As a freshman at Stamford Catholic, Pete Pinto got called up to play goalie during one varsity practice.
That day 40 years ago was the only time Pinto ever spent on the ice with legendary coach Mickey Lione, yet it is burned into his brain as if it just happened.
Pinto’s family would move to Westport and he finished his high school career playing hockey at Staples, never skating for Lione at Trinity.
Now, Pinto is being honored with the final Mickey Lione Jr. Award, given annually to the coach of the year from Trinity Catholic.
“Anytime you can be mentioned in the same sentence as Mickey Lione, it is a huge honor,” Pinto said. “In 1980, I was a freshman goalie and the varsity goalie was hurt so I got called up to practice. I spent 60 minutes with him in my entire life, but I will never forget his voice booming across the ice. He had an amazing presence and was obviously a great coach and legendary figure in Stamford hockey.”
Lione coached six state championship teams at Stamford/Trinity Catholic in baseball and hockey and had a combined record of 731 wins and 413 losses.
Making the honor even more special is that Pinto was the last man to ever coach the Crusaders hockey team this winter, making him the final person to receive the Lione Award.
The school is being closed and with it a tremendous sports history.
Pinto has been around Stamford hockey his entire life.
His father, Pete Pinto Sr., and uncle formed the Stamford Youth Hockey Association in 1973, known today as the Stamford Sharks.
Pinto grew up playing in Stamford, playing one year at Stamford Catholic before moving to Westport to play at Staples under coach Jody Grose.
Pinto took over the Trinity program from Grose’s son, Tucker Grose, who stepped down after the 2018-19 season.
When Pinto took over, he was not even sure he would have enough players to field a team as enrollment at Trinity Catholic continued to shrink.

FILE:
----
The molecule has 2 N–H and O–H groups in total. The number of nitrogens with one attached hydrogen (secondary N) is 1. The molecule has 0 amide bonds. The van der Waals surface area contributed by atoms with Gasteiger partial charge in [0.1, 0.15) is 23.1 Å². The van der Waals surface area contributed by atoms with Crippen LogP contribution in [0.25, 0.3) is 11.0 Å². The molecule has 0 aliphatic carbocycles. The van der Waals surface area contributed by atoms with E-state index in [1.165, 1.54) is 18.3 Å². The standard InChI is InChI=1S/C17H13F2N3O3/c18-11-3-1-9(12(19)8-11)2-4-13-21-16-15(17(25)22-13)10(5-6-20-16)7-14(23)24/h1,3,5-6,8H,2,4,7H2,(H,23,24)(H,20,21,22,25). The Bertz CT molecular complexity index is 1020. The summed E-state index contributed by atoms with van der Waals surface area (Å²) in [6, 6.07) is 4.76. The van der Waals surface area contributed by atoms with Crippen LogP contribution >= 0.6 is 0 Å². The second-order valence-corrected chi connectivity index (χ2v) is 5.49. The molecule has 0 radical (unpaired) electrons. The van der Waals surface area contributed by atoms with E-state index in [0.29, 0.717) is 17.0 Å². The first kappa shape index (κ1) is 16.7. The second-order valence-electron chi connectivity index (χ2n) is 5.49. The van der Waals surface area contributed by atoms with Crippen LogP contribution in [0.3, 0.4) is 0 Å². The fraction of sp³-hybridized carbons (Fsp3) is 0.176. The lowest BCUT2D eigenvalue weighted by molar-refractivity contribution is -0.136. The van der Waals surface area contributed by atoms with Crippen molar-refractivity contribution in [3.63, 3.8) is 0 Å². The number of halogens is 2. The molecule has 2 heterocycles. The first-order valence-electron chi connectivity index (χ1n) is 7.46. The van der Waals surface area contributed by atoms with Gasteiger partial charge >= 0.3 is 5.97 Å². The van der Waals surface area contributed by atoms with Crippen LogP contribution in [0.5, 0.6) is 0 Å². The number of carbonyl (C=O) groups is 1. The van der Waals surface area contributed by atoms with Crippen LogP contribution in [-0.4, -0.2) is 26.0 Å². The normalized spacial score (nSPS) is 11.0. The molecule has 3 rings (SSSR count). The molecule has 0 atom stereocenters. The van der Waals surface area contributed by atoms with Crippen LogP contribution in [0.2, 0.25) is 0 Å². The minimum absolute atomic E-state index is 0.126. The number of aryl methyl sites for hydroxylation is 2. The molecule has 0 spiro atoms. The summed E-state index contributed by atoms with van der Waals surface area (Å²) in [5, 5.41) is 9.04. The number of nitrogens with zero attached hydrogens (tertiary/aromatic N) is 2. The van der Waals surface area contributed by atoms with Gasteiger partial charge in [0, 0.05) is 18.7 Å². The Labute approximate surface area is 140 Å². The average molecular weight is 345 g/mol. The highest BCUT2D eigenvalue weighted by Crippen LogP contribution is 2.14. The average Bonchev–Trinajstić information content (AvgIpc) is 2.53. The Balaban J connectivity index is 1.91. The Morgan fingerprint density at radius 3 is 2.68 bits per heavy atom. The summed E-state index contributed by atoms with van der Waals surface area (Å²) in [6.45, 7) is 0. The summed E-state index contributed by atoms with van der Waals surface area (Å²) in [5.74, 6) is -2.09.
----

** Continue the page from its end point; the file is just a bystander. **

As it was, the team was made up of just 10 players, with six players seeing the bulk of the ice time.
“These kids could have left. It had been a few tough years at Trinity and these kids were watching friends disappear from the school and watching the hockey team get smaller and smaller,” Pinto said. “The only reason we had a team this season was because the kids wanted to finish what they started at Trinity Catholic. They represented the spirit of the school better than any team I could imagine.”
It was widely felt that not only would Trinity potentially go winless, but it may not be able to finish the season without forfeiting games due to the size of the roster and inevitability of injuries and sickness.
Because of the small roster and lack of experience, some players were asked to stay on the ice for entire periods, never coming off for line changes.
“We had six kids who played 95% of the minutes,” Pinto said. “The seniors took on a ton of responsibility and we had great team chemistry right away. This team was so much more than a hockey team. They really were more like a family.”
The team not only finished the season, but won five games, qualifying for the CIAC Division III state tournament.
Injuries and illnesses did come into play at times, as Trinity had as few as six skaters and a goalie dressed for games. For their outstanding efforts, Trinity was named the 2019-20 CHSCA Team of the Year.
Trinity was 4-3 to start the season, surprising everyone around the state.
The team struggled once it got into the teeth of its FCIAC schedule and needed a win against a Masuk team which had beaten them 5-1 just a few weeks earlier, to qualify for states in the second-to-last game of the regular season.
Making matters worse, the team was dealing with some illnesses.
One of the sick players, junior Emmett Donoghue, made it out of bed just in time for the faceoff. Donoghue scored the game’s only goal as Trinity beat Masuk 1-0, qualifying for the state tournament.
“That is my favorite memory of my time at Trinity,” Pinto said. “We thought we might have to forfeit, but Donoghue made it to the game and scores the only goal of the game. The feeling after that game is hard to explain. I was so proud of the whole team for that effort.”
The team would not have won the game against Masuk, or any other for that matter, had it not been for the outstanding goaltending of junior Jeff Reda.
Reda was named CHSCA Division III All-State and was the reason why Trinity was close in so many games.
In a 4-0 loss to Sheehan, Reda was credited with making 77 saves.
As a former goalie himself, Pinto considered himself and the team lucky to have Reda in net.
This past season, the team represented everything good about sports and Pinto deserves the honor of the Lione Award, if for no other reason than giving his players one last moment in the spotlight.